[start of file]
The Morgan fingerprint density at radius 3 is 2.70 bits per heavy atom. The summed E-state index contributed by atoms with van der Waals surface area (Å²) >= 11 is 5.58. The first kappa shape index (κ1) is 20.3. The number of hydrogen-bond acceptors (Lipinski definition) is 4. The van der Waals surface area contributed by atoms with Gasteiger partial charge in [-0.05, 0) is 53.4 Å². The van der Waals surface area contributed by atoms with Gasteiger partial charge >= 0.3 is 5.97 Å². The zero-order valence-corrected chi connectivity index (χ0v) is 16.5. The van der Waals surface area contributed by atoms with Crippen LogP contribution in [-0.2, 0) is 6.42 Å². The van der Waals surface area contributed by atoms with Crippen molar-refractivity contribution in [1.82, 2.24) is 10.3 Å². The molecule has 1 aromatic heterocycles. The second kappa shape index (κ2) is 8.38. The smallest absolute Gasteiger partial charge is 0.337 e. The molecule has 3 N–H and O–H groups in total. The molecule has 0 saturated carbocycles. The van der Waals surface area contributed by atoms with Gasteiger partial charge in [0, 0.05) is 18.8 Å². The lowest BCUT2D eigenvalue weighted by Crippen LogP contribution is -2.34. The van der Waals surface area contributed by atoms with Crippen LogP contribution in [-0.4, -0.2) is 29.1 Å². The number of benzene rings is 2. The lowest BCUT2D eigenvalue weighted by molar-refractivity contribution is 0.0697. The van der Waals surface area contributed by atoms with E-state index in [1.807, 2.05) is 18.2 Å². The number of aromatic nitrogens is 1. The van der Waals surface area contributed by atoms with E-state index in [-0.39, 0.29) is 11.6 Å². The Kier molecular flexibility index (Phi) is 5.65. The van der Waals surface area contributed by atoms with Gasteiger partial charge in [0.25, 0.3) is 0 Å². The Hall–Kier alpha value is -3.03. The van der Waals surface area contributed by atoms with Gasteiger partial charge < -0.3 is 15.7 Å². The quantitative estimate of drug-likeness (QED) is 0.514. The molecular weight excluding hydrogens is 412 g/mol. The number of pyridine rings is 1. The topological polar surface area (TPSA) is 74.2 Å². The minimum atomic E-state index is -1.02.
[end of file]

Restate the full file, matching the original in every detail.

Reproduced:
The Morgan fingerprint density at radius 3 is 2.70 bits per heavy atom. The summed E-state index contributed by atoms with van der Waals surface area (Å²) >= 11 is 5.58. The first kappa shape index (κ1) is 20.3. The number of hydrogen-bond acceptors (Lipinski definition) is 4. The van der Waals surface area contributed by atoms with Gasteiger partial charge in [-0.05, 0) is 53.4 Å². The van der Waals surface area contributed by atoms with Gasteiger partial charge >= 0.3 is 5.97 Å². The zero-order valence-corrected chi connectivity index (χ0v) is 16.5. The van der Waals surface area contributed by atoms with Crippen LogP contribution in [-0.2, 0) is 6.42 Å². The van der Waals surface area contributed by atoms with Crippen molar-refractivity contribution in [1.82, 2.24) is 10.3 Å². The molecule has 1 aromatic heterocycles. The second kappa shape index (κ2) is 8.38. The smallest absolute Gasteiger partial charge is 0.337 e. The molecule has 3 N–H and O–H groups in total. The molecule has 0 saturated carbocycles. The van der Waals surface area contributed by atoms with Gasteiger partial charge in [0, 0.05) is 18.8 Å². The lowest BCUT2D eigenvalue weighted by Crippen LogP contribution is -2.34. The van der Waals surface area contributed by atoms with Crippen LogP contribution in [-0.4, -0.2) is 29.1 Å². The number of benzene rings is 2. The lowest BCUT2D eigenvalue weighted by molar-refractivity contribution is 0.0697. The van der Waals surface area contributed by atoms with E-state index in [1.807, 2.05) is 18.2 Å². The number of aromatic nitrogens is 1. The van der Waals surface area contributed by atoms with E-state index in [-0.39, 0.29) is 11.6 Å². The Kier molecular flexibility index (Phi) is 5.65. The van der Waals surface area contributed by atoms with Gasteiger partial charge in [0.25, 0.3) is 0 Å². The Hall–Kier alpha value is -3.03. The van der Waals surface area contributed by atoms with Gasteiger partial charge < -0.3 is 15.7 Å². The quantitative estimate of drug-likeness (QED) is 0.514. The molecular weight excluding hydrogens is 412 g/mol. The number of pyridine rings is 1. The topological polar surface area (TPSA) is 74.2 Å². The minimum atomic E-state index is -1.02.